There has been quite a lot of dust around Adobe's so-called 'accidental' free release of 7-years-old Creative Suite 2. Is it really true? Can you actually download and use it? For example, an article on Forbes.com says this:
You are only legally entitled to download and install with that serial number if you have a valid license to the product!
I wasn't quite satisfied with the explanation, and decided to investigate further.
First, let me get this crystal clear. I am not a lawyer. Also, English is not my native language. Opinions presented here are merely my personal opinions, and instructions given here are for informational purposes. If you follow them, you follow them under your own responsibility.
Now that we got that out of the way, let's talk about the fun part.
All documentation looks like it's good. So, before Adobe changes its mind, go to the download page now and grab a copy of Photoshop and Acrobat (two platinum-certified wine-compatible apps). Oh, and make sure you are downloading the Windows version (not the Mac version), and make sure you copy and save the serial numbers. Do not pay attention to the installers for the whole Creative Suite, because it doesn't work on Linux.
Why I believe it's legit
First, here is a couple of screenshots of the download page:
It's January 14, 1:53 GMT right now, and, as you can see, there is no notice about any previous license you have to own, or any hint about anything else than what meets the eye that you have to be aware of.
curling the page also suggest that page is freely available to the public, so it's not like you have to hack it to get to the downloads:
02:54:12 branko ~ -> curl -I http://www.adobe.com/... (too long) HTTP/1.1 200 OK Date: Mon, 14 Jan 2013 01:54:18 GMT Server: Apache Accept-Ranges: bytes Cache-Control: max-age=900 Expires: Mon, 14 Jan 2013 02:09:18 GMT Content-Type: text/html; charset=UTF-8
The actual URL is snipped, but you have it at the beginning of the article.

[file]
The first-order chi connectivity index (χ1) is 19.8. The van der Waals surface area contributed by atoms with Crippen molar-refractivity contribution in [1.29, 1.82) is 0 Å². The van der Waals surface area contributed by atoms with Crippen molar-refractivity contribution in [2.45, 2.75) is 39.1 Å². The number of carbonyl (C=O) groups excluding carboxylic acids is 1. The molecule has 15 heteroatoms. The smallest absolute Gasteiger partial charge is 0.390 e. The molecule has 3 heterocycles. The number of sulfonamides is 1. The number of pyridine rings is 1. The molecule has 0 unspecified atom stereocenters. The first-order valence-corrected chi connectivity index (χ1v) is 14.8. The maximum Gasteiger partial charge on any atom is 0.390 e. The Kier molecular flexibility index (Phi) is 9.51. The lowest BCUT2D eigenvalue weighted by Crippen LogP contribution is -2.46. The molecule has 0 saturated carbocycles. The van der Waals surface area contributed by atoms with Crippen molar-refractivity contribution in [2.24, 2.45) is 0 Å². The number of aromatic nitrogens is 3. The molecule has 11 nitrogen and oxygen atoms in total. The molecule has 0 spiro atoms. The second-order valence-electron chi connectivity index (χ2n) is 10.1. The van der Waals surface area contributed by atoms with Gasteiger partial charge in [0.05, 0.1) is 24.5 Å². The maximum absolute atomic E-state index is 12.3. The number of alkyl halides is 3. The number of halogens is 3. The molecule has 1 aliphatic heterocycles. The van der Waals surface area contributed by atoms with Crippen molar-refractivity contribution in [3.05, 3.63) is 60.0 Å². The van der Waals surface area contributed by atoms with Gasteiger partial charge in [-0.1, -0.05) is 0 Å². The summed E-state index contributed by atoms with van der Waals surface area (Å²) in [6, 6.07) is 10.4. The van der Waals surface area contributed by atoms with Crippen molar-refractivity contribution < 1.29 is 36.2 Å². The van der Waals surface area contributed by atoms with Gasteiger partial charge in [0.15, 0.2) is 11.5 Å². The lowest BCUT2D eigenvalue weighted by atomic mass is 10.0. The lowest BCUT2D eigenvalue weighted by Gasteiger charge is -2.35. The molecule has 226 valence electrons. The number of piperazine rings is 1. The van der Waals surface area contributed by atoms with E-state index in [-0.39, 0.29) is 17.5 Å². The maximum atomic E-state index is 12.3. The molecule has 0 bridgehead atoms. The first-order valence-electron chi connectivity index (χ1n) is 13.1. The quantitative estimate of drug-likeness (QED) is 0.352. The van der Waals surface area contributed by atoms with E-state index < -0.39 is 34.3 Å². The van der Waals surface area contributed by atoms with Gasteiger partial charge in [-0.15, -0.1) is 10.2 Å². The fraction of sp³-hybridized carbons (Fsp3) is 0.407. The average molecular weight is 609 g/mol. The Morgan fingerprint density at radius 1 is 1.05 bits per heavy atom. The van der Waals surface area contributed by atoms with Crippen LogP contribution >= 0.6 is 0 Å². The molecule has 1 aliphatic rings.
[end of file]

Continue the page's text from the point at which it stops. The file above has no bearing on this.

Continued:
So, let's take a look at the license agreement. The first thing it says is:
If you obtained the Software from Adobe or one of its authorized licensees and as long as you comply with the terms of this agreement, Adobe grants you a non-exclusive license to use the Software in the manner and for the purposes described in the Documentation, as further set forth below.
Technically, I did obtain the software from Adobe, and I intend to comply with the agreement, so technically they've granted me the license (for now).
So most of other clauses are the usual (if you've ever read a license agreement before, which you probably should at least once in your lifetime).
The only part that can possibly be used by Adobe to invalidate my license is this one:
5. Updates. If the Software is an upgrade or update to a previous version of Adobe software, you must possess a valid license to such previous version in order to use such upgrade or update.
I can confirm that not even once, on the download page, during install, or anywhere else (e.g., README file), is it stated that this is an upgrade version. But, since this clause doesn't say precisely that the update must be marked as such, Adobe can probably reasonably claim that it was its intention, etc etc. I'm not really sure about this bit.
Does it work anyway?
Yes it does. Both Photoshop CS2 and Acrobat CS2 work on Linux Mint 14 Nadia (and, I suppose on Ubuntu 12.10 by extension).
As you can see from the screenshot, it's alive and kickin'. I am using wine 1.4.1 right now.
Of course, all of what I said in the previous section applies to Windows users as well, so if you own a copy of Windows, go grab the whole thing.
I sort of know you guys at Adobe didn't intend me to use this, but since your documentation says otherwise, I will use the opportunity to take your software for a ride. So, thanks. Let me know if I need to uninstall it after all.